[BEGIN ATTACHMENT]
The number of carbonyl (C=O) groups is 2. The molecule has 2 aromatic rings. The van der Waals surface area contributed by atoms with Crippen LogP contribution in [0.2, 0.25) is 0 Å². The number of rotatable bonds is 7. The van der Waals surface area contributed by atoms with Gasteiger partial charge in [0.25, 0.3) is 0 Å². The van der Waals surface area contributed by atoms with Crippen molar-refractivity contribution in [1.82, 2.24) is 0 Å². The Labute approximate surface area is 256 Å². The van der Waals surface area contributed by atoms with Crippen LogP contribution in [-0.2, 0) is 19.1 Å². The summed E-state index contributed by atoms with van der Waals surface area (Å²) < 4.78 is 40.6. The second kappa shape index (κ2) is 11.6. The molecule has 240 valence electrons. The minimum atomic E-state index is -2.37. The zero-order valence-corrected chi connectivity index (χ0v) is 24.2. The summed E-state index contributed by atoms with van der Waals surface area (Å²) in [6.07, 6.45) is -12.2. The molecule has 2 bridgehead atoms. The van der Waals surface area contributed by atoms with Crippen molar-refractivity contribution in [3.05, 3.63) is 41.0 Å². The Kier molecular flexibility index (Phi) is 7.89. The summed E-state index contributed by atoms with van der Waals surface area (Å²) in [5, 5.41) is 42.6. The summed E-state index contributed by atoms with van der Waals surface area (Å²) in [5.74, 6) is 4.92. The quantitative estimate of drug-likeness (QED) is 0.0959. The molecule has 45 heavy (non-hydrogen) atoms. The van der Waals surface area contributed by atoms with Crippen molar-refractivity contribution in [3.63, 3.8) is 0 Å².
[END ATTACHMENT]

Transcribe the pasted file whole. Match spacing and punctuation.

The number of carbonyl (C=O) groups is 2. The molecule has 2 aromatic rings. The van der Waals surface area contributed by atoms with Crippen LogP contribution in [0.2, 0.25) is 0 Å². The number of rotatable bonds is 7. The van der Waals surface area contributed by atoms with Gasteiger partial charge in [0.25, 0.3) is 0 Å². The van der Waals surface area contributed by atoms with Crippen molar-refractivity contribution in [1.82, 2.24) is 0 Å². The Labute approximate surface area is 256 Å². The van der Waals surface area contributed by atoms with Crippen LogP contribution in [-0.2, 0) is 19.1 Å². The summed E-state index contributed by atoms with van der Waals surface area (Å²) < 4.78 is 40.6. The second kappa shape index (κ2) is 11.6. The molecule has 240 valence electrons. The minimum atomic E-state index is -2.37. The zero-order valence-corrected chi connectivity index (χ0v) is 24.2. The summed E-state index contributed by atoms with van der Waals surface area (Å²) in [6.07, 6.45) is -12.2. The molecule has 2 bridgehead atoms. The van der Waals surface area contributed by atoms with Crippen molar-refractivity contribution in [3.05, 3.63) is 41.0 Å². The Kier molecular flexibility index (Phi) is 7.89. The summed E-state index contributed by atoms with van der Waals surface area (Å²) in [5, 5.41) is 42.6. The summed E-state index contributed by atoms with van der Waals surface area (Å²) in [5.74, 6) is 4.92. The quantitative estimate of drug-likeness (QED) is 0.0959. The molecule has 45 heavy (non-hydrogen) atoms. The van der Waals surface area contributed by atoms with Crippen molar-refractivity contribution in [3.63, 3.8) is 0 Å².